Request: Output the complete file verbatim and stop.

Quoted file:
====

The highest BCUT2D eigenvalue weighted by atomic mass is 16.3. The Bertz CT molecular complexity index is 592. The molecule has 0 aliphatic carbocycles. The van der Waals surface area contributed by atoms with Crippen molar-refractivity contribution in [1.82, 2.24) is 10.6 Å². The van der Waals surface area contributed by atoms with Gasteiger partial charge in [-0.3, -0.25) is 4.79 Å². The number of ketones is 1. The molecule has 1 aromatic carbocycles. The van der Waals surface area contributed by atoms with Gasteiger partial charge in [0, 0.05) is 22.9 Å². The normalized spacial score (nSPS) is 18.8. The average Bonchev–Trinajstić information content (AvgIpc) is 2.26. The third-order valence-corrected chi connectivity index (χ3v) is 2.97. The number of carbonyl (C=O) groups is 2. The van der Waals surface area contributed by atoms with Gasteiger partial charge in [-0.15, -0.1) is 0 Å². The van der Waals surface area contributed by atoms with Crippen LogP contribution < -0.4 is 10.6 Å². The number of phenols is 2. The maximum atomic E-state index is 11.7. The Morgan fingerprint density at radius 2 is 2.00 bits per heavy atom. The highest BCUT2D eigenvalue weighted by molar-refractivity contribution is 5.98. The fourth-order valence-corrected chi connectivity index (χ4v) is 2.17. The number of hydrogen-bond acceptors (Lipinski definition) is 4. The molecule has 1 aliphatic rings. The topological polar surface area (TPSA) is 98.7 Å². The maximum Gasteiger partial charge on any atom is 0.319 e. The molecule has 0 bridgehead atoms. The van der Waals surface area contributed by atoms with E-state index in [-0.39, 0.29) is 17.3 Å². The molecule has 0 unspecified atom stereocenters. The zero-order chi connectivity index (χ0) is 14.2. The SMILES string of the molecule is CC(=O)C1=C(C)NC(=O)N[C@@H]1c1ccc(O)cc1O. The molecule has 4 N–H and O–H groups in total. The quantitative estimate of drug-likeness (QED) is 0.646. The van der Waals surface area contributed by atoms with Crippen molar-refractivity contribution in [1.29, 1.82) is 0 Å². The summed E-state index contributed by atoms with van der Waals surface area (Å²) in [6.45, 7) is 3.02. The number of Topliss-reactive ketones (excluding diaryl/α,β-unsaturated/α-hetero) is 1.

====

The highest BCUT2D eigenvalue weighted by atomic mass is 16.3. The Bertz CT molecular complexity index is 592. The molecule has 0 aliphatic carbocycles. The van der Waals surface area contributed by atoms with Crippen molar-refractivity contribution in [1.82, 2.24) is 10.6 Å². The van der Waals surface area contributed by atoms with Gasteiger partial charge in [-0.3, -0.25) is 4.79 Å². The number of ketones is 1. The molecule has 1 aromatic carbocycles. The van der Waals surface area contributed by atoms with Gasteiger partial charge in [0, 0.05) is 22.9 Å². The normalized spacial score (nSPS) is 18.8. The average Bonchev–Trinajstić information content (AvgIpc) is 2.26. The third-order valence-corrected chi connectivity index (χ3v) is 2.97. The number of carbonyl (C=O) groups is 2. The van der Waals surface area contributed by atoms with Gasteiger partial charge in [-0.15, -0.1) is 0 Å². The van der Waals surface area contributed by atoms with Crippen LogP contribution < -0.4 is 10.6 Å². The number of phenols is 2. The maximum atomic E-state index is 11.7. The Morgan fingerprint density at radius 2 is 2.00 bits per heavy atom. The highest BCUT2D eigenvalue weighted by molar-refractivity contribution is 5.98. The fourth-order valence-corrected chi connectivity index (χ4v) is 2.17. The number of hydrogen-bond acceptors (Lipinski definition) is 4. The molecule has 1 aliphatic rings. The topological polar surface area (TPSA) is 98.7 Å². The maximum Gasteiger partial charge on any atom is 0.319 e. The molecule has 0 bridgehead atoms. The van der Waals surface area contributed by atoms with E-state index in [-0.39, 0.29) is 17.3 Å². The molecule has 0 unspecified atom stereocenters. The zero-order chi connectivity index (χ0) is 14.2. The SMILES string of the molecule is CC(=O)C1=C(C)NC(=O)N[C@@H]1c1ccc(O)cc1O. The molecule has 4 N–H and O–H groups in total. The quantitative estimate of drug-likeness (QED) is 0.646. The van der Waals surface area contributed by atoms with Crippen molar-refractivity contribution in [1.29, 1.82) is 0 Å². The summed E-state index contributed by atoms with van der Waals surface area (Å²) in [6.45, 7) is 3.02. The number of Topliss-reactive ketones (excluding diaryl/α,β-unsaturated/α-hetero) is 1.